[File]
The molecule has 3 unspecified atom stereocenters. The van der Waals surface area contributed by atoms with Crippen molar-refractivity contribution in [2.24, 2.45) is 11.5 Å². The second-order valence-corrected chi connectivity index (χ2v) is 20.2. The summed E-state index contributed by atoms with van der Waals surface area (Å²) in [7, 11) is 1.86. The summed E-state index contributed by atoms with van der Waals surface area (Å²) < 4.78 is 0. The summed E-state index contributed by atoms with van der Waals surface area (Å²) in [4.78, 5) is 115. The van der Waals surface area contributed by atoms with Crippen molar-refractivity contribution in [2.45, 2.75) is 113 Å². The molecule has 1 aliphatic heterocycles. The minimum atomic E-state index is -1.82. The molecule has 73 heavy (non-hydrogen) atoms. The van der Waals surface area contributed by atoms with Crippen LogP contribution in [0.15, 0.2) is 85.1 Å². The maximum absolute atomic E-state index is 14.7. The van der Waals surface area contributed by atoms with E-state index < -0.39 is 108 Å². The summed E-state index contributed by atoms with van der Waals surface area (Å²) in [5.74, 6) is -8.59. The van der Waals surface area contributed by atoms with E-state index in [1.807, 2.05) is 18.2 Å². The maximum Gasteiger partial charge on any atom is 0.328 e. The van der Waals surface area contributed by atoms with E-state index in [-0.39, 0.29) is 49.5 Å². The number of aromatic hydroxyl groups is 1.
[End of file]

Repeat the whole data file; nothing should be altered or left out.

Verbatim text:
The molecule has 3 unspecified atom stereocenters. The van der Waals surface area contributed by atoms with Crippen molar-refractivity contribution in [2.24, 2.45) is 11.5 Å². The second-order valence-corrected chi connectivity index (χ2v) is 20.2. The summed E-state index contributed by atoms with van der Waals surface area (Å²) in [7, 11) is 1.86. The summed E-state index contributed by atoms with van der Waals surface area (Å²) < 4.78 is 0. The summed E-state index contributed by atoms with van der Waals surface area (Å²) in [4.78, 5) is 115. The van der Waals surface area contributed by atoms with Crippen molar-refractivity contribution in [2.45, 2.75) is 113 Å². The molecule has 1 aliphatic heterocycles. The minimum atomic E-state index is -1.82. The molecule has 73 heavy (non-hydrogen) atoms. The van der Waals surface area contributed by atoms with Crippen LogP contribution in [0.15, 0.2) is 85.1 Å². The maximum absolute atomic E-state index is 14.7. The van der Waals surface area contributed by atoms with E-state index < -0.39 is 108 Å². The summed E-state index contributed by atoms with van der Waals surface area (Å²) in [5.74, 6) is -8.59. The van der Waals surface area contributed by atoms with E-state index in [1.807, 2.05) is 18.2 Å². The maximum Gasteiger partial charge on any atom is 0.328 e. The van der Waals surface area contributed by atoms with E-state index in [-0.39, 0.29) is 49.5 Å². The number of aromatic hydroxyl groups is 1.